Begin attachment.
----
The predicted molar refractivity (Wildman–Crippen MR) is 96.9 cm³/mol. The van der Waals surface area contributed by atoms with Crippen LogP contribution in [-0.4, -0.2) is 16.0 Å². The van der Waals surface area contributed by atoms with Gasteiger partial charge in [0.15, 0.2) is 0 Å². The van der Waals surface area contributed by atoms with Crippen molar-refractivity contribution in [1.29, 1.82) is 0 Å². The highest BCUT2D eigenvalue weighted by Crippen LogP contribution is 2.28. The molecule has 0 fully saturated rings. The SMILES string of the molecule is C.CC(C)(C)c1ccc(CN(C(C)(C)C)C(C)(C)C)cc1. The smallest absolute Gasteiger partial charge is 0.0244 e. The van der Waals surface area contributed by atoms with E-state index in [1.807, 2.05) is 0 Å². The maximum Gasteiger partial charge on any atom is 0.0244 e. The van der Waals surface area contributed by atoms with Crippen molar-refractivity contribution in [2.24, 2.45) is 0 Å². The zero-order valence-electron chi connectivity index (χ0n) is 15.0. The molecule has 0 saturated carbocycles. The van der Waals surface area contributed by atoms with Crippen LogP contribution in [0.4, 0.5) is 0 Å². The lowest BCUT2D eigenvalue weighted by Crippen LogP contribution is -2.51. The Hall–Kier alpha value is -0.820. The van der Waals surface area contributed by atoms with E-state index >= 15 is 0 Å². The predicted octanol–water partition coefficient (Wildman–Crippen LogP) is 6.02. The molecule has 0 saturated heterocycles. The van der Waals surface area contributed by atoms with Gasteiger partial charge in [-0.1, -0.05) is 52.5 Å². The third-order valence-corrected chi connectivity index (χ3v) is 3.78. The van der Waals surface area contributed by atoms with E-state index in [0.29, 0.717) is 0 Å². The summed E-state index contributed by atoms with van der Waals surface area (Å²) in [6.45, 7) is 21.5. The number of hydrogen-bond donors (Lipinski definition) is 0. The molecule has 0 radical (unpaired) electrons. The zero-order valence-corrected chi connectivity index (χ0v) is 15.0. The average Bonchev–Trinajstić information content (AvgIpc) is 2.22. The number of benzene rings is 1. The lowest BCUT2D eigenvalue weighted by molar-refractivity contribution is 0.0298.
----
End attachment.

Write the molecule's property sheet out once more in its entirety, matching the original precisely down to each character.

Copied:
The predicted molar refractivity (Wildman–Crippen MR) is 96.9 cm³/mol. The van der Waals surface area contributed by atoms with Crippen LogP contribution in [-0.4, -0.2) is 16.0 Å². The van der Waals surface area contributed by atoms with Gasteiger partial charge in [0.15, 0.2) is 0 Å². The van der Waals surface area contributed by atoms with Crippen molar-refractivity contribution in [1.29, 1.82) is 0 Å². The highest BCUT2D eigenvalue weighted by Crippen LogP contribution is 2.28. The molecule has 0 fully saturated rings. The SMILES string of the molecule is C.CC(C)(C)c1ccc(CN(C(C)(C)C)C(C)(C)C)cc1. The smallest absolute Gasteiger partial charge is 0.0244 e. The van der Waals surface area contributed by atoms with E-state index in [1.807, 2.05) is 0 Å². The maximum Gasteiger partial charge on any atom is 0.0244 e. The van der Waals surface area contributed by atoms with Crippen molar-refractivity contribution in [2.24, 2.45) is 0 Å². The zero-order valence-electron chi connectivity index (χ0n) is 15.0. The molecule has 0 saturated carbocycles. The van der Waals surface area contributed by atoms with Crippen LogP contribution in [0.4, 0.5) is 0 Å². The lowest BCUT2D eigenvalue weighted by Crippen LogP contribution is -2.51. The Hall–Kier alpha value is -0.820. The van der Waals surface area contributed by atoms with E-state index >= 15 is 0 Å². The predicted octanol–water partition coefficient (Wildman–Crippen LogP) is 6.02. The molecule has 0 saturated heterocycles. The van der Waals surface area contributed by atoms with Gasteiger partial charge in [-0.1, -0.05) is 52.5 Å². The third-order valence-corrected chi connectivity index (χ3v) is 3.78. The van der Waals surface area contributed by atoms with E-state index in [0.29, 0.717) is 0 Å². The summed E-state index contributed by atoms with van der Waals surface area (Å²) in [6.45, 7) is 21.5. The number of hydrogen-bond donors (Lipinski definition) is 0. The molecule has 0 radical (unpaired) electrons. The zero-order valence-corrected chi connectivity index (χ0v) is 15.0. The average Bonchev–Trinajstić information content (AvgIpc) is 2.22. The number of benzene rings is 1. The lowest BCUT2D eigenvalue weighted by molar-refractivity contribution is 0.0298.